Tires: The stock tires aren’t super hard for rubber, nor are they super soft. However, we did find that because we were drifting 80% of the time with the car, that the tires wore fairly quickly. Are the stock tires a good pick? Yes, we think so. They aren’t so hard as to make it a 100% drift car, but not so soft that drifting isn’t possible. They are a nice mix between the two.
Power: The gearing tops the brushed powered Hoonicorn out to about 22 mph. Stock the power isn’t crazy, but it has enough yank to get the job done. A weaker system would have had a harder time keeping the tires spinning during a drift, our unit running off LiPo seemed to have more than adequate power for what the car was intended for. The stock power system on LiPo had no problem keeping the tires spinning during a drift, even on rough (higher traction) pavement.
Radio: No complaints from us about the TF-40. It has a serrated trigger, a slightly drop-down wheel, and we never had an issue with range or glitching.
Broken Parts: The plastic parts on the Hoonicorn are molded from plastic that is quite soft. Combine that with a relatively low top speed, and we found the Hoonicorn quite hard to break. Our drivers slammed it into various hard objects and it simply survived, time after time. Eventually, an especially hard curb shot broke the first part, which turned out to be one of the front hub carriers.
Wow, the Hoonicorn is one gnarly looking car. Seriously, even if you aren’t into the on-road scene, it has been pretty awesome just having the car around the office to show off.
Yes, the stock multi-piece body is hot looking, but it is also highly detailed. The full sized Hoonicorn has a bunch of things that make it look different than any other car, HPI did a fantastic job of making sure those details made it to the rc version.
Stock, the car comes with Tamiya style connectors. While not a very good connector, at least we already had plenty of batteries laying around with the same connector that we could use in the car.
What about that stock servo? We never noticed it. That is a good thing.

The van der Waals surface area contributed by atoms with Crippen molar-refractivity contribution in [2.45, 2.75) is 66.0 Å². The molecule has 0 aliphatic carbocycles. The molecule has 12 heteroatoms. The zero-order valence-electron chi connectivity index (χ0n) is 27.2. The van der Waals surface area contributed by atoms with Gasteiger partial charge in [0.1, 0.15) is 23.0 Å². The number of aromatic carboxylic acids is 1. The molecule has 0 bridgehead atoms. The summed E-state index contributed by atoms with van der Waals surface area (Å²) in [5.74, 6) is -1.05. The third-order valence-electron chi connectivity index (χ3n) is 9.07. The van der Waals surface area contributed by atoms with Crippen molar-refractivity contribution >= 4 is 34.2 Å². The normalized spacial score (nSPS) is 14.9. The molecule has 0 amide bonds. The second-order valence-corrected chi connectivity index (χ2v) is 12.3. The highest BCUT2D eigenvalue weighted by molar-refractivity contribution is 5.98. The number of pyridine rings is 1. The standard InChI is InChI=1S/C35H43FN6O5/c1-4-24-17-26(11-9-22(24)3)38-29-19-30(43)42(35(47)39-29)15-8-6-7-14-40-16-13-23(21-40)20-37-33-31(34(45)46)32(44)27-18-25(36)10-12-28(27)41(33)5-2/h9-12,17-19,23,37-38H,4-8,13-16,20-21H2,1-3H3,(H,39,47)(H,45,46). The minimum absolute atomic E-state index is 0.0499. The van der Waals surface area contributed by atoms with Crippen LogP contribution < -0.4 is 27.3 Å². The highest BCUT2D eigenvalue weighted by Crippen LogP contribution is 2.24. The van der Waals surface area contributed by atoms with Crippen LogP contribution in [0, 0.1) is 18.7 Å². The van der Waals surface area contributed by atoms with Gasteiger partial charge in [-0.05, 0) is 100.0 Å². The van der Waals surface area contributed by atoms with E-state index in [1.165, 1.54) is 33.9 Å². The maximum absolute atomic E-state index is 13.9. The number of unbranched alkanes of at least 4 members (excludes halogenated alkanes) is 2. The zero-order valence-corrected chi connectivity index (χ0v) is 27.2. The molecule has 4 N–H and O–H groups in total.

We liked the RS4 Sport 3 chassis. It is logically laid out. It is easy enough to work on. Plus, it drove well and held up like a beast.
Best Mod: Tires! We would either bolt on more traction and go for normal/general driving, or drop on some Firebrand RC drift tires and go do some hardcore drifting.
A = Outstanding/Best in Class, B = Above Average, C = Average, D = Below Average, F = Horrific
Time To Bash: A Thanks to everything coming right in the box we had to give the Hoonicorn an “A” in the time to bash category.
Workability: B Wrenching on the Hoonicorn was easy and generally a pleasant experience.
Car Show Rating: A We know we have been posting some “A” scores in car show rating lately, but Damn! The Hoonicorn is one ridiculously hot looking car. Even the wheels are tires are perfect! In all our years of testing, we have never had so many people come over to check out an on-road car before.
Bash-A-Bility: B We found the plastic on the HPI to be quite soft, perfect for bashing. We beat on our test unit for weeks with very few broken parts to show for it.
Fun Factor: A If you are into the drift scene, or the Ken Block scene, the Hoonicorn is awesome fun. It looks just like the real deal, plus it drives really well for its intended use of drifting around parking lots.
Handling: B Speaking of driving, we were impressed by the handling characteristics of the Hoonicorn. It loved to drift and did so in a fairly controllable manner. Even first time drivers were able to lay down some impressive drifts with the Hoonicorn.
Value: B The Hoonicorn comes in at $289, a price we feel is a solid value for the car/amount of fun that you get in return.
Parts Availability: C While we couldn’t find parts at our local hobby shops, we easily found them on-line.
BigSquid Rating: B+ We can absolutely recommend the HPI Ken Block Hoonicorn RS4 Sport 3 to you! The Hoonicorn held up like a champ, plus our test crew had hours upon hours of fun with it.